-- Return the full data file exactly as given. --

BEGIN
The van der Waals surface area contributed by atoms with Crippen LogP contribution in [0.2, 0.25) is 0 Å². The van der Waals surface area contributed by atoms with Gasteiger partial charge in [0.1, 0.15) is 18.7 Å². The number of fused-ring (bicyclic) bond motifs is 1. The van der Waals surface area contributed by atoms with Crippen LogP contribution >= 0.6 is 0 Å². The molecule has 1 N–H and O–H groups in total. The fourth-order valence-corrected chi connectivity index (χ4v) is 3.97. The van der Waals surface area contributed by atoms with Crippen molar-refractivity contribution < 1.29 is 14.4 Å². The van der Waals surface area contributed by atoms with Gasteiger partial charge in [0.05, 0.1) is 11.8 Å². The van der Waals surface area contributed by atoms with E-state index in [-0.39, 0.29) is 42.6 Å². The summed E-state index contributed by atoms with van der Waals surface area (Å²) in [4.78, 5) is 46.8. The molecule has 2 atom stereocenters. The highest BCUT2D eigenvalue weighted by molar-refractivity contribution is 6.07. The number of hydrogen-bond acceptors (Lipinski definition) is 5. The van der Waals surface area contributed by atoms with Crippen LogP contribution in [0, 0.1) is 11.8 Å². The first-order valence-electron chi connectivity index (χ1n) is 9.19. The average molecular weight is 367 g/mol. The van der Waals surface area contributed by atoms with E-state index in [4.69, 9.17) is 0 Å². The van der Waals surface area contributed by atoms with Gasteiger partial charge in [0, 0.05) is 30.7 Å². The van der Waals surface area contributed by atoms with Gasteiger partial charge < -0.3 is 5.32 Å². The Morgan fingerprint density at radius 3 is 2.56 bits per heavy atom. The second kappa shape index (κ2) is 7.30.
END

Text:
The van der Waals surface area contributed by atoms with Crippen LogP contribution in [0.2, 0.25) is 0 Å². The van der Waals surface area contributed by atoms with Gasteiger partial charge in [0.1, 0.15) is 18.7 Å². The number of fused-ring (bicyclic) bond motifs is 1. The van der Waals surface area contributed by atoms with Crippen LogP contribution >= 0.6 is 0 Å². The molecule has 1 N–H and O–H groups in total. The fourth-order valence-corrected chi connectivity index (χ4v) is 3.97. The van der Waals surface area contributed by atoms with Crippen molar-refractivity contribution < 1.29 is 14.4 Å². The van der Waals surface area contributed by atoms with Gasteiger partial charge in [0.05, 0.1) is 11.8 Å². The van der Waals surface area contributed by atoms with E-state index in [-0.39, 0.29) is 42.6 Å². The summed E-state index contributed by atoms with van der Waals surface area (Å²) in [4.78, 5) is 46.8. The molecule has 2 atom stereocenters. The highest BCUT2D eigenvalue weighted by molar-refractivity contribution is 6.07. The number of hydrogen-bond acceptors (Lipinski definition) is 5. The van der Waals surface area contributed by atoms with Crippen LogP contribution in [0, 0.1) is 11.8 Å². The first-order valence-electron chi connectivity index (χ1n) is 9.19. The average molecular weight is 367 g/mol. The van der Waals surface area contributed by atoms with E-state index in [4.69, 9.17) is 0 Å². The van der Waals surface area contributed by atoms with Gasteiger partial charge in [0, 0.05) is 30.7 Å². The van der Waals surface area contributed by atoms with Gasteiger partial charge < -0.3 is 5.32 Å². The Morgan fingerprint density at radius 3 is 2.56 bits per heavy atom. The second kappa shape index (κ2) is 7.30.